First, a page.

Tony Award-winning actress/singer Sutton Foster has, for the most part, made her mark starring in Broadway musicals that looked back to the era between the World Wars, even if much of the music was newly written: Thoroughly Modern Millie (her award winner), The Drowsy Chaperone, and Young Frankenstein. (Little Women, her other Broadway showcase, had no particular musical time period, even if it was set in the 19th century.) On her debut solo album, Foster suggests that she will stay in her comfort zone of the 1920s and ‘30s, starting and finishing the disc with songs that, even if they technically come from the ‘40s, are given hot ‘20s jazz treatments complete with banjo and Dixieland horns, "I'm Beginning to See the Light" and "Oklahoma!" In between, however, she displays her taste in theater music of the past and present, as well as folk and pop. When it comes to show tunes, she tends to eschew big hits in favor of lesser-known gems like Noël Coward's "Come the Wild, Wild Weather" and Lee Adams and Charles Strouse's "Once Upon a Time." Her pop choices point to an urban sensibility with "Up on the Roof" and comic folksinger Christine Lavin's "Air Conditioner" (another song given a traditional jazz arrangement). But she also betrays a taste for nature in the surprising selection of John Denver's "Sunshine on My Shoulders," the plainspoken (some would say simple-minded) ‘70s folk-pop hit. The song is given a pivotal placing, dead center of the disc, in between two witty numbers, "Air Conditioner" and Jeff Blumenkrantz's show tune "My Heart Was Set on You." And it probably provides the album title, Wish (although wishing also comes up in Patty Griffin's "Nobody's Cryin'"). Therefore, one can only assume that it is a favorite of the singer's, although -- despite the effectiveness of her performance -- it's still a sappy song. But then, it allows Foster to demonstrate that she can handle a wide variety of kinds of material effectively, and that may be the major conclusion from this album, if it weren't already obvious from her stage performances.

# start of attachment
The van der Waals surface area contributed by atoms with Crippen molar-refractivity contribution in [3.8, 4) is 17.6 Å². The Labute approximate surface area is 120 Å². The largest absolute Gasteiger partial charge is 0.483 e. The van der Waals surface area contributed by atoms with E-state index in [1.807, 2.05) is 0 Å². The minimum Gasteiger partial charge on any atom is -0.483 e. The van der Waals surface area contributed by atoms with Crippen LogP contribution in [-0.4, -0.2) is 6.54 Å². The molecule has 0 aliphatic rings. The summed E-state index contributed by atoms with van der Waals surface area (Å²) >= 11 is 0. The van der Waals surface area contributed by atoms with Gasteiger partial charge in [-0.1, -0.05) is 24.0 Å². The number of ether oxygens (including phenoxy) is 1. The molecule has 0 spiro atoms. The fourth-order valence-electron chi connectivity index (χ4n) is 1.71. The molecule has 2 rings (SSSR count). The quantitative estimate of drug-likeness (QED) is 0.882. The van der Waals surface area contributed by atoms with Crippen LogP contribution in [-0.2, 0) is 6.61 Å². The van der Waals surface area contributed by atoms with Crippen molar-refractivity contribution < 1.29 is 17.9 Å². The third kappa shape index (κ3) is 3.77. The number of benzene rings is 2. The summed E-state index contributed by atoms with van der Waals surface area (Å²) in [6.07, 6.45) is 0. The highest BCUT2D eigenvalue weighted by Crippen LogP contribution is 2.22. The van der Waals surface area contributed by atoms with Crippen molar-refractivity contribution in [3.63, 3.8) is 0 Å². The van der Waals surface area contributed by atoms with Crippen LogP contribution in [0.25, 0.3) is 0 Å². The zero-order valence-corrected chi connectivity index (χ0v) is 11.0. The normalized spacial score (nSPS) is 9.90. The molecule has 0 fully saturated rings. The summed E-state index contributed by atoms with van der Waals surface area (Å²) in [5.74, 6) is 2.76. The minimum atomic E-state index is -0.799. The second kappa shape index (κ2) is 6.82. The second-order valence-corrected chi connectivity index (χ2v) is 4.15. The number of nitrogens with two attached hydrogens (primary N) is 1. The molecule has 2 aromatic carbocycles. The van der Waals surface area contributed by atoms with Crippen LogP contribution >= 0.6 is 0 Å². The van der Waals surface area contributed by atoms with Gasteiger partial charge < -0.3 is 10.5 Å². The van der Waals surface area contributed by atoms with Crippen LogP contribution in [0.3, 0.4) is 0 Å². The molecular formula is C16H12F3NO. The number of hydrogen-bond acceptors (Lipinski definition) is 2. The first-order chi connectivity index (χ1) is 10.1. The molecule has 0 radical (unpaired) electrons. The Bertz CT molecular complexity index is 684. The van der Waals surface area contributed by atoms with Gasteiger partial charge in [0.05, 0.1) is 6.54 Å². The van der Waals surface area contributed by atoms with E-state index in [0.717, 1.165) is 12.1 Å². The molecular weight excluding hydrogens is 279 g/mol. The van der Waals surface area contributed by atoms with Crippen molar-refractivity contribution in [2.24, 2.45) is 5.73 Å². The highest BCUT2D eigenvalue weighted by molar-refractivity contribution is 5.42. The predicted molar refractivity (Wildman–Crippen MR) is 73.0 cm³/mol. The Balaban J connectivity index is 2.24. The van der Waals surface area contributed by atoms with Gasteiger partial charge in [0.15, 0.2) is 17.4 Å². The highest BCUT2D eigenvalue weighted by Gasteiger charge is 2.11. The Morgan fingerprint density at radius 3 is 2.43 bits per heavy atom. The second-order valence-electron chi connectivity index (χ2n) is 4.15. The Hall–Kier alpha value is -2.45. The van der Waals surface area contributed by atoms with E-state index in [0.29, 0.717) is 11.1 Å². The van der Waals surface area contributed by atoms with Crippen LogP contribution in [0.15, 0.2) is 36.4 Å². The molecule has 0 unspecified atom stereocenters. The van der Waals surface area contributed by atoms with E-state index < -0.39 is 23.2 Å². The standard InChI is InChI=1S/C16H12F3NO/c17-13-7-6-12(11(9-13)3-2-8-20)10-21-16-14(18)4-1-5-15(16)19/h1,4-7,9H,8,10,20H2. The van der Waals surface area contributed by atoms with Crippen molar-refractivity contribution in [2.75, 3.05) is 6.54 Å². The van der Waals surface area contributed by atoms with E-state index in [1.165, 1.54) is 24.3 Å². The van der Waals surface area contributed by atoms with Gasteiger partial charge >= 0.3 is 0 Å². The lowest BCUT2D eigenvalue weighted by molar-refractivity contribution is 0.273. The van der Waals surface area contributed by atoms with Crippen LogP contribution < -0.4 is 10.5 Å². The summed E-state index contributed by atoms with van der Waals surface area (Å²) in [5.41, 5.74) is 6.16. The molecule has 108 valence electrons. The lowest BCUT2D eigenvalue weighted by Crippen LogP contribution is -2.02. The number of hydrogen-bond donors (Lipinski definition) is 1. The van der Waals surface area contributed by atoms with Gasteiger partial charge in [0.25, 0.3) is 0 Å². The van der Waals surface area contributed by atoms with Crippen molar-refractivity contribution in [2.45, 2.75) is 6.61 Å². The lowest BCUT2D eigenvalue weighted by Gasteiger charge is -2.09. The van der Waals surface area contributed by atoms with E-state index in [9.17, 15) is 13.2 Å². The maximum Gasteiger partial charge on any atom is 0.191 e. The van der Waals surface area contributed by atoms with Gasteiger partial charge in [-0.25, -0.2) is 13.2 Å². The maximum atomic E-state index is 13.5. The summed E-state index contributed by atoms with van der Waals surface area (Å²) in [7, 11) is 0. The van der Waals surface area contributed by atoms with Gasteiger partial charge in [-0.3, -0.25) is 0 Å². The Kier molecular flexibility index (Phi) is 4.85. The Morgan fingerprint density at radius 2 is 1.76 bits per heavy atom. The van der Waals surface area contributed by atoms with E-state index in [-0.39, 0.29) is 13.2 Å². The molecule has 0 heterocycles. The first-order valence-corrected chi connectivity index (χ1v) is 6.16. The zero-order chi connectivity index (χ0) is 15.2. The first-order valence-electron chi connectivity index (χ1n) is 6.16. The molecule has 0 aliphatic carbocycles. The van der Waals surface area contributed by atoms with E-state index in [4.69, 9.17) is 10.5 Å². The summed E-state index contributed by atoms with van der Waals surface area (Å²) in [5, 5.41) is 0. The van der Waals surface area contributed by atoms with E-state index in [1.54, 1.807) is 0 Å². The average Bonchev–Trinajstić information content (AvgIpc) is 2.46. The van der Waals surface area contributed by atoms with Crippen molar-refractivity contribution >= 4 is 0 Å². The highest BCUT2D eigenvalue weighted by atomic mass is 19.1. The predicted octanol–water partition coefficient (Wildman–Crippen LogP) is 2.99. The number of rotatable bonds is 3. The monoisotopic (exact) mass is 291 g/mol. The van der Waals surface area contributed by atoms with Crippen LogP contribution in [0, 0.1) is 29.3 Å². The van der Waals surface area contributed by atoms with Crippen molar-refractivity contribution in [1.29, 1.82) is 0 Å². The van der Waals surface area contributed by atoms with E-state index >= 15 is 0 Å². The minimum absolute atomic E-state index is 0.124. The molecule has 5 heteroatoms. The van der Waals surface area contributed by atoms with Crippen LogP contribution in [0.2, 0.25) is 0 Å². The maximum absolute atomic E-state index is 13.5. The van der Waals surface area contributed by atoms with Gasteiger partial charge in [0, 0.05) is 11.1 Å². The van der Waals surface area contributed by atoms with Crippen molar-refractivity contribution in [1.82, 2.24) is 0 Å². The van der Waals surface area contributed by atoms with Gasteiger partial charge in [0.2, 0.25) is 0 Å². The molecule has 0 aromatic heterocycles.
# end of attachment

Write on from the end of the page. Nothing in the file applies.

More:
AllMusic Review by William Ruhlmann